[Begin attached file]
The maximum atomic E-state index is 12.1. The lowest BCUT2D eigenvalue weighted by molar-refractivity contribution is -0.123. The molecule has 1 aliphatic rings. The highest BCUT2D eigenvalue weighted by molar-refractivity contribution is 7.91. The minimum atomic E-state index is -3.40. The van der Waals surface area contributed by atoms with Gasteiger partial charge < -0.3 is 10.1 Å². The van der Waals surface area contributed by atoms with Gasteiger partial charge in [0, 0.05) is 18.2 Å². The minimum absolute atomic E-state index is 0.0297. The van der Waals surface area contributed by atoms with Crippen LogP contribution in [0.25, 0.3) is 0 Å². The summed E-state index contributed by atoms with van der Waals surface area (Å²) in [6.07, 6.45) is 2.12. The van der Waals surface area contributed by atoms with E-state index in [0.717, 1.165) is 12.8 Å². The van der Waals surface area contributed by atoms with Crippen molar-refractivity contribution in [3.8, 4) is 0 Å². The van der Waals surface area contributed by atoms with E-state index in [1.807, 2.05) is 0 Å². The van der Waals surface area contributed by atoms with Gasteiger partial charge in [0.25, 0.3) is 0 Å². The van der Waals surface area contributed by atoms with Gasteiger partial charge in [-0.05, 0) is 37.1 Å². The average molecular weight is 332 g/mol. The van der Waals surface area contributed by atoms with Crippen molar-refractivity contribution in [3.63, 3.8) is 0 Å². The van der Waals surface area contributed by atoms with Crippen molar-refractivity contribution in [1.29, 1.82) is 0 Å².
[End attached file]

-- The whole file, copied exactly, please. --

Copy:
The maximum atomic E-state index is 12.1. The lowest BCUT2D eigenvalue weighted by molar-refractivity contribution is -0.123. The molecule has 1 aliphatic rings. The highest BCUT2D eigenvalue weighted by molar-refractivity contribution is 7.91. The minimum atomic E-state index is -3.40. The van der Waals surface area contributed by atoms with Gasteiger partial charge < -0.3 is 10.1 Å². The van der Waals surface area contributed by atoms with Gasteiger partial charge in [0, 0.05) is 18.2 Å². The minimum absolute atomic E-state index is 0.0297. The van der Waals surface area contributed by atoms with Crippen LogP contribution in [0.25, 0.3) is 0 Å². The summed E-state index contributed by atoms with van der Waals surface area (Å²) in [6.07, 6.45) is 2.12. The van der Waals surface area contributed by atoms with E-state index in [0.717, 1.165) is 12.8 Å². The van der Waals surface area contributed by atoms with Crippen molar-refractivity contribution in [3.8, 4) is 0 Å². The van der Waals surface area contributed by atoms with E-state index in [1.807, 2.05) is 0 Å². The van der Waals surface area contributed by atoms with Gasteiger partial charge in [0.25, 0.3) is 0 Å². The van der Waals surface area contributed by atoms with Gasteiger partial charge in [-0.05, 0) is 37.1 Å². The average molecular weight is 332 g/mol. The van der Waals surface area contributed by atoms with Crippen molar-refractivity contribution in [3.63, 3.8) is 0 Å². The van der Waals surface area contributed by atoms with Crippen molar-refractivity contribution in [1.29, 1.82) is 0 Å².